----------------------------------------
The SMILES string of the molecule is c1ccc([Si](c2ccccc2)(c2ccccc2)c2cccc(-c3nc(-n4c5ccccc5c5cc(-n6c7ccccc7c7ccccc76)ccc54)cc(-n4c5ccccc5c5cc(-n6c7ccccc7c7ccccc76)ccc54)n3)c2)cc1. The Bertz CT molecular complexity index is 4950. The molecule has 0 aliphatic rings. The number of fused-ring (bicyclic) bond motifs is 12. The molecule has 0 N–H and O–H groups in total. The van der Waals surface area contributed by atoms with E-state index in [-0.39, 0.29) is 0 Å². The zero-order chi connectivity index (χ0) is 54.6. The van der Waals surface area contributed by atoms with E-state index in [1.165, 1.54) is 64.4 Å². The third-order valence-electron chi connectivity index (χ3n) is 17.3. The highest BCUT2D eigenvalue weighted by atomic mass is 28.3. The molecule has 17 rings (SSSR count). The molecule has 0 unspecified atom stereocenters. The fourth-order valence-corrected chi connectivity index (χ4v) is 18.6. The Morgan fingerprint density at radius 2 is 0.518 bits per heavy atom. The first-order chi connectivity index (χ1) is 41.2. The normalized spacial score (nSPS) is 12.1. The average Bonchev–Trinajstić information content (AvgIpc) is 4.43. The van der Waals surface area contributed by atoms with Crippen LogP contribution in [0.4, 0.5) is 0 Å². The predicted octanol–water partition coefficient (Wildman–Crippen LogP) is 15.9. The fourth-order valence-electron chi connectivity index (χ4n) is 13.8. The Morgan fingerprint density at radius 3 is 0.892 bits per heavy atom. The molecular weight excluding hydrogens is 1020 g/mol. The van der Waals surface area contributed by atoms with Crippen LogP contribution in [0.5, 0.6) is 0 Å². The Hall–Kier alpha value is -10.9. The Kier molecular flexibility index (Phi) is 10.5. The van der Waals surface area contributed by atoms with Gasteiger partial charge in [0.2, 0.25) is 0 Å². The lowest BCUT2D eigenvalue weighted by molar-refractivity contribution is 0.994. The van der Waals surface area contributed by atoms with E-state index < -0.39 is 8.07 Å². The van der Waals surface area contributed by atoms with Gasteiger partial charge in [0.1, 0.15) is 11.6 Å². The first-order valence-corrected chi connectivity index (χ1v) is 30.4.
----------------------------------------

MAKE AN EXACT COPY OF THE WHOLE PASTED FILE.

The SMILES string of the molecule is c1ccc([Si](c2ccccc2)(c2ccccc2)c2cccc(-c3nc(-n4c5ccccc5c5cc(-n6c7ccccc7c7ccccc76)ccc54)cc(-n4c5ccccc5c5cc(-n6c7ccccc7c7ccccc76)ccc54)n3)c2)cc1. The Bertz CT molecular complexity index is 4950. The molecule has 0 aliphatic rings. The number of fused-ring (bicyclic) bond motifs is 12. The molecule has 0 N–H and O–H groups in total. The van der Waals surface area contributed by atoms with E-state index in [-0.39, 0.29) is 0 Å². The zero-order chi connectivity index (χ0) is 54.6. The van der Waals surface area contributed by atoms with E-state index in [1.165, 1.54) is 64.4 Å². The third-order valence-electron chi connectivity index (χ3n) is 17.3. The highest BCUT2D eigenvalue weighted by atomic mass is 28.3. The molecule has 17 rings (SSSR count). The molecule has 0 unspecified atom stereocenters. The fourth-order valence-corrected chi connectivity index (χ4v) is 18.6. The Morgan fingerprint density at radius 2 is 0.518 bits per heavy atom. The first-order chi connectivity index (χ1) is 41.2. The normalized spacial score (nSPS) is 12.1. The average Bonchev–Trinajstić information content (AvgIpc) is 4.43. The van der Waals surface area contributed by atoms with Crippen LogP contribution in [0.4, 0.5) is 0 Å². The predicted octanol–water partition coefficient (Wildman–Crippen LogP) is 15.9. The fourth-order valence-electron chi connectivity index (χ4n) is 13.8. The Morgan fingerprint density at radius 3 is 0.892 bits per heavy atom. The molecular weight excluding hydrogens is 1020 g/mol. The van der Waals surface area contributed by atoms with Crippen LogP contribution in [0.5, 0.6) is 0 Å². The Hall–Kier alpha value is -10.9. The Kier molecular flexibility index (Phi) is 10.5. The van der Waals surface area contributed by atoms with Gasteiger partial charge in [0.2, 0.25) is 0 Å². The lowest BCUT2D eigenvalue weighted by molar-refractivity contribution is 0.994. The van der Waals surface area contributed by atoms with E-state index < -0.39 is 8.07 Å². The van der Waals surface area contributed by atoms with Gasteiger partial charge in [0.1, 0.15) is 11.6 Å². The first-order valence-corrected chi connectivity index (χ1v) is 30.4.